· In the Outer Urban, it is a different pattern of lots, it is a different pattern of streets, it is a different pattern of land use, they have their targets, but they will have zoning that is germane to the environment and the context there.
· Neighbourhoods that went from Inner to Outer still have intensification targets, still have density targets, and the zoning will provide those permissions.
· The New OP is spreading out intensification a whole lot more. Intensification is not just for Downtown, not just for the Inner Urban. It is for the Outer Urban as well. And it is for the Suburban as well.
Tenant Protection Policy
· The New OP has new rental protection policies.
· They will allow the City to establish a policy framework to ensure that no rental housing can be demolished without requiring that the demolished units be rebuilt and re-rented at the same price to the same tenants if they choose to come back.
· The New OP has a policy that will enable the City to introduce Inclusionary Zoning (which is the ability to require a certain percentage of housing units to be affordable) in areas designated as Protected Major Transit Station Areas.
Repealing/ changing/ keeping the secondary plans
· Secondary Plans are legal documents that form part of the City’s Official Plan. As we develop a New Official Plan, we are looking not only at the parent Official Plan document but also at all the existing Secondary Plans.
· As part of the Preliminary Policy Directions document approved by Council in December 2019, staff proposed to repeal or amend a number of secondary plans. This recommendation was based on the fact that some secondary plans are over twenty years old and were intended to guide development that has already occurred. Other secondary plans do not address more current challenges as outlined in provincial policy.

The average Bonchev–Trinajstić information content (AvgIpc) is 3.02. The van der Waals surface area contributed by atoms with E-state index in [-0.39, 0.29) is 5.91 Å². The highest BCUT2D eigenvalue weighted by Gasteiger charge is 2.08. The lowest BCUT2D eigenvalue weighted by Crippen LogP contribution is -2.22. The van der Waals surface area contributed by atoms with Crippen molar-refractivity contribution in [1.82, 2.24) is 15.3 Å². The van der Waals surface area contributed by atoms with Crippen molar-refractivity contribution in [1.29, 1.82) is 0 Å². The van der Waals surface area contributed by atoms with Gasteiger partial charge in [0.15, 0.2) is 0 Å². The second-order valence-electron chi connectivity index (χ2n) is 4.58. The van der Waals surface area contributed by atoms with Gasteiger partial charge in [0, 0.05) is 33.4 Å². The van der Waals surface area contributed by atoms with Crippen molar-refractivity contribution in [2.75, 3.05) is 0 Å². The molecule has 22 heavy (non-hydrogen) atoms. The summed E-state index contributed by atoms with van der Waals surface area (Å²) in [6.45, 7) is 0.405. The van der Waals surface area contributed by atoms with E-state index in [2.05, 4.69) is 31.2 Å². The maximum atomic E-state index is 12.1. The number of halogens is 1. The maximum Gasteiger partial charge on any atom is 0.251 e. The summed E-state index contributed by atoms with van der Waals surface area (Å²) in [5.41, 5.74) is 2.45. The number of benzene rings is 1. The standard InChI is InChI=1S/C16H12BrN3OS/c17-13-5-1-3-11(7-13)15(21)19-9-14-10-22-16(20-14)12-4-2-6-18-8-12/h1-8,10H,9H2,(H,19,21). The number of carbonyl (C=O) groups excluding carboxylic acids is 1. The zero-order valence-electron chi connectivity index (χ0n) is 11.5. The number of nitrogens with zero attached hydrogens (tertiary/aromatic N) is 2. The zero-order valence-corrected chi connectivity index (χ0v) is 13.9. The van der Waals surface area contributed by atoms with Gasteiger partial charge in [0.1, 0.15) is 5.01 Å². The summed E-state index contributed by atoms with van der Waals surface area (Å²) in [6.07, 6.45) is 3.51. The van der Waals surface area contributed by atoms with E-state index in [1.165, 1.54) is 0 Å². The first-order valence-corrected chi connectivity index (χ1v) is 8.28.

· Where a secondary plan has been repealed, the policies of the parent Official Plan would apply. In some cases, there are neighbourhood-specific policies that have been retained, but they no longer constitute a full secondary plan. Instead they are found in volume 2C – Area-specific policies.
· Greenspace is an essential component of liveable 15-minute neighbourhoods and should be accessible to all urban residents. The New Official Plan carries forward policies that protect and provide access to public greenspaces. It also includes new policies to improve greenspace destinations.
· The draft New Official Plan includes policies to prioritize land dedication for parks, instead of collecting cash-in-lieu of parks.